Even among those who disagree about the issue of opening ground combat arms jobs to women in the military, I have found that there is a general consensus on one key point: That physical standards should not be lowered in pursuit of gender integration. Weakening standards in the pursuit of social justice would endanger troops and render meaningless the accomplishment of those women who would potentially serve in ground combat units. In a way, this consensus is very American: Equality of opportunity and a fair shot for all. Keep the standards high, as they’ve always been, and let the chips fall where they may.
The Department of Defense disagrees.
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This may seem shocking, but consider the following Defense News interview with Juliet Beyler, director of officer and enlisted personnel management for the DOD and a retired Marine officer. Beyler is described as the "point person" of the Pentagon’s effort to open jobs to women and, in the middle of the interview, without any apparent shame or concern about what she is describing, details a systematic and elaborate effort to weaken standards in order to ensure that more women will be able to serve in ground combat arms jobs.
Of course, this is not the language that she uses. Her dialect—heartbreakingly, considering that she was a Marine for 23 years—is a dense bureaucratese that could not be improved upon by the villains of George Orwell’s Animal Farm. It is a mix of euphemism and circumlocution, with grace notes of outright dishonesty. According to Beyler, standards are not being lowered. Not at all! Instead, the services have been directed by the secretary of defense to "make sure that [standards] are correct and relevant." The services were told to "validate" their standards in order to "make sure that they're current" and "reflective of what we do today" and "operationally relevant."
In practice, this means lowering the standards. Indeed, Beyler goes as far as to joke that the traditional standard that an airborne infantryman needs to be able to carry a 45-pound pack has nothing to do with being a soldier, and agrees with her interviewer that it is a mere "historical quirk."
It is a tribute to how thick the bubble in the Obama administration's Pentagon is, that Beyler believes that her answer is anything other than a shocking and disturbing line of thought. The notion that the 45-pound pack is simply a historical anachronism to do with parachute technology is self-evident nonsense. If anything, 45 pounds is an alarmingly low standard for airborne infantrymen in training, inasmuch as the average infantryman in Afghanistan carried substantially more weight than that on a daily patrol, not to mention encountering emergency circumstances like having to rescue wounded comrades who, with gear, can weigh well in excess of 200 pounds (this in addition to what the rescuing soldier is already carrying—which must still be worn during the rescue!) Granted, not every graduate of the school goes into the infantry, but training such servicemen is the institution's primary task.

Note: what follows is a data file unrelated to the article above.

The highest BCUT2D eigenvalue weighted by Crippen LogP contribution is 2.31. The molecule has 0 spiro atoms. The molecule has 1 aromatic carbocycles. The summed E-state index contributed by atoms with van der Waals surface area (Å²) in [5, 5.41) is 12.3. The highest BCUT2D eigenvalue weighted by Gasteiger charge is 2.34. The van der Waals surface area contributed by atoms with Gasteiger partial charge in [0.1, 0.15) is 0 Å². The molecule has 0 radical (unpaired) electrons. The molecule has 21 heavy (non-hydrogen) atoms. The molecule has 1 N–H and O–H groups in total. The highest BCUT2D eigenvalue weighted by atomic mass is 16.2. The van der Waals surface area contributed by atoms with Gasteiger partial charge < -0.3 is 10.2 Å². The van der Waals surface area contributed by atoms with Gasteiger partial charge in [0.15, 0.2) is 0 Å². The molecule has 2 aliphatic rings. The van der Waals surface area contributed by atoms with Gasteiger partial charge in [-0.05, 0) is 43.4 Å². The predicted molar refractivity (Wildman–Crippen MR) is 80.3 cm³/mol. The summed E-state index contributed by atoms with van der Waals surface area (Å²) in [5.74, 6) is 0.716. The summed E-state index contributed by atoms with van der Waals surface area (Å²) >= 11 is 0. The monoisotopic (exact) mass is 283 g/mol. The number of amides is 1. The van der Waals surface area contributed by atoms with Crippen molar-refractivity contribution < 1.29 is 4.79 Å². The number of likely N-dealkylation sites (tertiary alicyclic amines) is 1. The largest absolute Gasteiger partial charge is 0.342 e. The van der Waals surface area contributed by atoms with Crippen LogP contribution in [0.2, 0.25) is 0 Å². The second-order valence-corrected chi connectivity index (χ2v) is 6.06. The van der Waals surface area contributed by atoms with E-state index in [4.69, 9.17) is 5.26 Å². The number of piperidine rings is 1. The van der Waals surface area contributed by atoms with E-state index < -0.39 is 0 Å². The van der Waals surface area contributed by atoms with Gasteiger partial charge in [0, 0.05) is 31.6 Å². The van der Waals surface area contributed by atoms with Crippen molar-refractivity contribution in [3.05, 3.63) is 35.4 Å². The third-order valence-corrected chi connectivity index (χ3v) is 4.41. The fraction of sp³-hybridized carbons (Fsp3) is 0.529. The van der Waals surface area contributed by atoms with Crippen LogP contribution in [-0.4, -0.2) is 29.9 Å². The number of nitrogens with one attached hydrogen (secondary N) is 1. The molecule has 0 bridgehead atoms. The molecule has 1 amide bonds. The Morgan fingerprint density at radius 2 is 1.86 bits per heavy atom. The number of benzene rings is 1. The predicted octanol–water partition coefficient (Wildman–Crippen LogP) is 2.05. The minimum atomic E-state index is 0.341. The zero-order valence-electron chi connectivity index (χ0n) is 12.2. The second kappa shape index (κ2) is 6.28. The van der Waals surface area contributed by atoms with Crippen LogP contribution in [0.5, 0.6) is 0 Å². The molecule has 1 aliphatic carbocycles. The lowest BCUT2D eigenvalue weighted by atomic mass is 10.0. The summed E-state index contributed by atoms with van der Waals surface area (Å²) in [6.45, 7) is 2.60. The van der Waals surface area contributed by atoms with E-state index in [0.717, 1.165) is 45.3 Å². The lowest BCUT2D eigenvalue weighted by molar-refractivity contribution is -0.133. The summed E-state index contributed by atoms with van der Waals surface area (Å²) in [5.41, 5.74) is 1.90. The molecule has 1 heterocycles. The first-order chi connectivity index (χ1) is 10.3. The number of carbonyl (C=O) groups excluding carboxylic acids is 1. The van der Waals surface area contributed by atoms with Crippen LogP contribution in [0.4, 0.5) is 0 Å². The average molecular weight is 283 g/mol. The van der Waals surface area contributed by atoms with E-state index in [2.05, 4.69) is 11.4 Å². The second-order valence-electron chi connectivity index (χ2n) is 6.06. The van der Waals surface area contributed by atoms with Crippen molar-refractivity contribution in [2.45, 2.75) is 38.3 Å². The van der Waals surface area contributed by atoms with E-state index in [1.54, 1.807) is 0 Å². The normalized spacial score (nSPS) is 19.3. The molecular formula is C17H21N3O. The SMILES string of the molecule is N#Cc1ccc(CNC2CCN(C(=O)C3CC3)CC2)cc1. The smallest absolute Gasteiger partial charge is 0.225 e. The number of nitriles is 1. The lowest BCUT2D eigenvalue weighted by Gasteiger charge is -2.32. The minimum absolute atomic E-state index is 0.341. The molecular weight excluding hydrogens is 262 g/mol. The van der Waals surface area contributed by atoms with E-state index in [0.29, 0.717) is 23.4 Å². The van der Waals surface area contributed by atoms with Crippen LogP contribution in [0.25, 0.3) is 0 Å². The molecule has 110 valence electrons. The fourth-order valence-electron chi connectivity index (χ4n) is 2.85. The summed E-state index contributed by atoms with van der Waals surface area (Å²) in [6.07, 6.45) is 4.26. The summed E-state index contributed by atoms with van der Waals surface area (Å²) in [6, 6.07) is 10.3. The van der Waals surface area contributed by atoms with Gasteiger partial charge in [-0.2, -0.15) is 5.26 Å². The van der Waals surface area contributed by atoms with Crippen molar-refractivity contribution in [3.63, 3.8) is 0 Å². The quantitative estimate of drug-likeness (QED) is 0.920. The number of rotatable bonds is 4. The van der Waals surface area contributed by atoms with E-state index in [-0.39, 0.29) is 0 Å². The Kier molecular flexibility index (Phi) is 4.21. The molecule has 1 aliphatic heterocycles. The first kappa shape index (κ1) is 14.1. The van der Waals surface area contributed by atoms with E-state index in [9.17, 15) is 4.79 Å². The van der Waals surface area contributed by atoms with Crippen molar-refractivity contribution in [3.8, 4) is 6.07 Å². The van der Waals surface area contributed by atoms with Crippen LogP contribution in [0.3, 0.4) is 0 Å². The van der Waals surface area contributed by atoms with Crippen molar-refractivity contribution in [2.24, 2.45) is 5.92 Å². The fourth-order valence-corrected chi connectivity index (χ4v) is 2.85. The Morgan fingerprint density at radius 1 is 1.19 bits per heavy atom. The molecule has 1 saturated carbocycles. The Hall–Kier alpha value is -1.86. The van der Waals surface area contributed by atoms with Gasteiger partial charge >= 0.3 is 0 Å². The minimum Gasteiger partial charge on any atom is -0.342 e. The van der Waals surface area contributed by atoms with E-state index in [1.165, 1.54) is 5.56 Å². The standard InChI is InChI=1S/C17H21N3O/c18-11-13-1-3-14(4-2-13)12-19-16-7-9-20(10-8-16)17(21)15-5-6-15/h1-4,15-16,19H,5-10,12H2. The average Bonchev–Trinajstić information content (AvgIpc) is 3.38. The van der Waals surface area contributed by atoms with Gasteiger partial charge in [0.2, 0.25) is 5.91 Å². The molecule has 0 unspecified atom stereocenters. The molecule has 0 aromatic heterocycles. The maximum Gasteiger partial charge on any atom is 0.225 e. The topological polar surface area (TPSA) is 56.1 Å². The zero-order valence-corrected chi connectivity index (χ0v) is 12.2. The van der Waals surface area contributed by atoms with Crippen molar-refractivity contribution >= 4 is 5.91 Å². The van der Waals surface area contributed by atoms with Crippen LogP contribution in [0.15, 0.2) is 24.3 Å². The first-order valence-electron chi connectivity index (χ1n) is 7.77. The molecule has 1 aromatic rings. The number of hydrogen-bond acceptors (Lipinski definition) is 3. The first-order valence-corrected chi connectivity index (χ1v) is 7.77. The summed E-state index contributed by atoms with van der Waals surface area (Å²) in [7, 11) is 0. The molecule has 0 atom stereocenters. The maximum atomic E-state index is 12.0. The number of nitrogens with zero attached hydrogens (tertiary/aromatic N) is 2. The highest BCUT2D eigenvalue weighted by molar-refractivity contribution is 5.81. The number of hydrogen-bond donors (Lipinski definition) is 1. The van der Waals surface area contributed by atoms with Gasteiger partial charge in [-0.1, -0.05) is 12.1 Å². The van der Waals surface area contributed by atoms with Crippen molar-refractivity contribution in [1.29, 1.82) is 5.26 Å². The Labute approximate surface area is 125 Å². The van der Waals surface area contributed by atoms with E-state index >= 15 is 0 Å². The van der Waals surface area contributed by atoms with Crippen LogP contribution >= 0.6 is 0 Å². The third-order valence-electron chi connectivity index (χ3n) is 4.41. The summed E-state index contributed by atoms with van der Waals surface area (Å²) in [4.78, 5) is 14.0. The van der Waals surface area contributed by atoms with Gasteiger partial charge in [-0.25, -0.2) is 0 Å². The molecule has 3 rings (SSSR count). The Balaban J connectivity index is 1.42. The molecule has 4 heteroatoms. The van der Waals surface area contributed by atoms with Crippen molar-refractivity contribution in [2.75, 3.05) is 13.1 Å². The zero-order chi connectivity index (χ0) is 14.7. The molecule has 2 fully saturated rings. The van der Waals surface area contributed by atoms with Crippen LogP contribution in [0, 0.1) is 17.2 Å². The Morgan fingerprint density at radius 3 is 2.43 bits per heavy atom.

Virtually overnight, the political leadership of the military has gutted the basic premise of ground combat training from the time of the Roman legions on. Considering the cruel and unforgiving realities of the battlefield, combat units have designed their training according to the following principle: How tough can we make it, while still filling our ranks with the required numbers? Now this has been replaced by the current administration with a different principle: How weak can we make it, so as to achieve a goal of social inclusivity, while still standing a chance on the battlefield?
The Pentagon knows that if historical standards are maintained, then very few women will be able to meet them. Thus this review, which has nothing to do with producing the most effective military units possible, and everything to do with figuring out ways to shoehorn physically unqualified women into ground combat units.